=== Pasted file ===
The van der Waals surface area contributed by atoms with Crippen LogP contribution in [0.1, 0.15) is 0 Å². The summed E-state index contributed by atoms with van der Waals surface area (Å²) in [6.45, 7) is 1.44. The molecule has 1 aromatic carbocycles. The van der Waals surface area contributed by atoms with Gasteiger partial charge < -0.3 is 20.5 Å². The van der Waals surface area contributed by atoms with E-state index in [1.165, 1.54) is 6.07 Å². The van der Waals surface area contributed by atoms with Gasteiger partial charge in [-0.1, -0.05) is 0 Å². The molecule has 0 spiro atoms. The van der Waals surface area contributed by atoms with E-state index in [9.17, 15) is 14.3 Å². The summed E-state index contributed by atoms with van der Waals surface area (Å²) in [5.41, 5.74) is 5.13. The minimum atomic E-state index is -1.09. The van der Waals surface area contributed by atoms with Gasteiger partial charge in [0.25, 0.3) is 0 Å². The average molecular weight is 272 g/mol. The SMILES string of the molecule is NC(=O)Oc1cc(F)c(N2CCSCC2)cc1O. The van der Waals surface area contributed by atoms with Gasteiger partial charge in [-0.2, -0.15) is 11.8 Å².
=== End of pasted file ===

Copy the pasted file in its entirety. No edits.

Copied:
The van der Waals surface area contributed by atoms with Crippen LogP contribution in [0.1, 0.15) is 0 Å². The summed E-state index contributed by atoms with van der Waals surface area (Å²) in [6.45, 7) is 1.44. The molecule has 1 aromatic carbocycles. The van der Waals surface area contributed by atoms with Gasteiger partial charge < -0.3 is 20.5 Å². The van der Waals surface area contributed by atoms with E-state index in [1.165, 1.54) is 6.07 Å². The van der Waals surface area contributed by atoms with Gasteiger partial charge in [-0.1, -0.05) is 0 Å². The molecule has 0 spiro atoms. The van der Waals surface area contributed by atoms with E-state index in [9.17, 15) is 14.3 Å². The summed E-state index contributed by atoms with van der Waals surface area (Å²) in [5.41, 5.74) is 5.13. The minimum atomic E-state index is -1.09. The van der Waals surface area contributed by atoms with Gasteiger partial charge in [0.25, 0.3) is 0 Å². The average molecular weight is 272 g/mol. The SMILES string of the molecule is NC(=O)Oc1cc(F)c(N2CCSCC2)cc1O. The van der Waals surface area contributed by atoms with Gasteiger partial charge in [-0.2, -0.15) is 11.8 Å².